But this is where Buddhify has something extra going for it, actually a couple of things. The first is that it is explicitly built to be a mobile app that recognizes the various different contexts people generally have their phones in. So at the start of the session, it asks you to select one of four settings in which you are using it – Walking, Traveling, At the Gym and finally At Home. It further contextualizes the guided meditation you’ll be offered by asking you to select what you’d like the focus of that session to be – Clarity, Connection, Stability or Embodiment. Based on your choice you’re offered a guided meditation, typically 15 minutes or so, that fits with the context.

Very cool. But in addition, Buddhify brings in some game-like aspects to your beginning practice; the Dashboard keeps track of the percentage of recordings you’ve listened to, how often and the longest stretch of days you’ve used it. Now ultimately, like so many things that are “good for us,” meditation is its own reward, but I think the addition of this game aspect is likely very helpful to people getting started. Just as with exercise practices, early on the tangible results might be slight and the impetus to give up strong, as who doesn’t attach to “outcomes,” and the trick with both is to just “stick with it” for a bit, until it becomes a regular thing (and surprise, surprise, the “results” start to show up too!)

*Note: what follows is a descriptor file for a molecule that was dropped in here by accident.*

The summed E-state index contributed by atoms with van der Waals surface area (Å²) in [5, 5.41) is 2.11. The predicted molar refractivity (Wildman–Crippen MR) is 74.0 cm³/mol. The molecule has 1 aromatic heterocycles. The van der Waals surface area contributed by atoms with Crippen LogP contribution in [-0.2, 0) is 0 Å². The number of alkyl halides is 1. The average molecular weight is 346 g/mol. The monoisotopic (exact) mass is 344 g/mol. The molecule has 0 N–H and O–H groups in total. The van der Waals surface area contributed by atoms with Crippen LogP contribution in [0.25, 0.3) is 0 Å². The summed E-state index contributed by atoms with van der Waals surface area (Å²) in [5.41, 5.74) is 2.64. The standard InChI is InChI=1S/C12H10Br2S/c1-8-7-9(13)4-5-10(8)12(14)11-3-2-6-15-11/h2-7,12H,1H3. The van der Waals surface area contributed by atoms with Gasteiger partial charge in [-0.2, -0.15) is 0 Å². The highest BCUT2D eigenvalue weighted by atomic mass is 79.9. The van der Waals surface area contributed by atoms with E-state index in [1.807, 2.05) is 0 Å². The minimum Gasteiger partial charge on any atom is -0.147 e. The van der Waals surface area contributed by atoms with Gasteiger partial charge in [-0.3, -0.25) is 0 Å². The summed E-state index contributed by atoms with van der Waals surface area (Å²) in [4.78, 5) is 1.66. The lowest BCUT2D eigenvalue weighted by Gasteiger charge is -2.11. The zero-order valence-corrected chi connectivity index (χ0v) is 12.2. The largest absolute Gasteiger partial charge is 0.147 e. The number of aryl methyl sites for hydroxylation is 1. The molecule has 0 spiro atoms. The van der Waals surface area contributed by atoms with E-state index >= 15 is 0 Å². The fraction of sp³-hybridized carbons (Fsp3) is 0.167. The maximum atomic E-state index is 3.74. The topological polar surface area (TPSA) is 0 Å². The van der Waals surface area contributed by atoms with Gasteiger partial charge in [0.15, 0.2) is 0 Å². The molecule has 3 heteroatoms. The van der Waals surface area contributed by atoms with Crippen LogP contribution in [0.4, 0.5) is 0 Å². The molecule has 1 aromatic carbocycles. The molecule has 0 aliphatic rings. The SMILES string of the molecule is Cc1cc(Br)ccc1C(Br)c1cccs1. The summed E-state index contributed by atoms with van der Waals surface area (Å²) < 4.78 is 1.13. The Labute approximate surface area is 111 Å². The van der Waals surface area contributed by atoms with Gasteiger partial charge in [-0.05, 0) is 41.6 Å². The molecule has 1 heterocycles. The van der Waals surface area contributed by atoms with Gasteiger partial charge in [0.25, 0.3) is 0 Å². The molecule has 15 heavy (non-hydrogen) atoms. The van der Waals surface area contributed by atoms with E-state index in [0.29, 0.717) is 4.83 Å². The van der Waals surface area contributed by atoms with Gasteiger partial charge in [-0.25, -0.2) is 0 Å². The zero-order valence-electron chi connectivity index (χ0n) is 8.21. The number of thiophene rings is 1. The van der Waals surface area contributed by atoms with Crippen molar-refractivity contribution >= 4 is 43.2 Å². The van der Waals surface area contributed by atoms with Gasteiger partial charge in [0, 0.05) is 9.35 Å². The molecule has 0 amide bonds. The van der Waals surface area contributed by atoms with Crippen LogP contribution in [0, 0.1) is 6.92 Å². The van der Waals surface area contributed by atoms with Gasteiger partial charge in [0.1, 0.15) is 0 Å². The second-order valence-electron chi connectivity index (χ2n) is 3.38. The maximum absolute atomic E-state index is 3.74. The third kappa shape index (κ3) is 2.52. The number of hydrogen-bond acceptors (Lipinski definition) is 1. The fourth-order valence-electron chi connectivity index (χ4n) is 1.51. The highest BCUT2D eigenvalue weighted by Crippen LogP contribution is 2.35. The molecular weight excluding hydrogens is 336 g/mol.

In addition to the Dashboard is the Check-In feature; you check in by rating (on a non-numerical sliding scale) how you are feeling on a number of fronts like Joy, Calm, Curiosity and Balance, and the dashboard then shows you which way you are trending. Again, positive feedback that can help you acknowledge subtle effects that can be difficult to see at any one moment (as an aside, one small addition I’d love to see would be the ability to see the longer trend diagram of these.)

After the ETUG session I used buddhify pretty much solid for 2 weeks. I then found myself using it less, only because I already had a well established sitting practiced. The app is really aimed at people just starting out, I think. But that said, even people who have been sitting for a while can use a hand; while I strive to be dilligent and sit every day, I have my ups and downs too, and just this week I turned back to Buddhify (indeed that’s what prompted this post) in an effort to get myself back on track, and have really appreciated the support and encouragement it offers. (Plus I must say I am pretty intrigued to see what happens when the community unlocks the “Buddhify Mode,” another clever motivating feature that uses skillful means to exploit our curiosity for our own benefit.)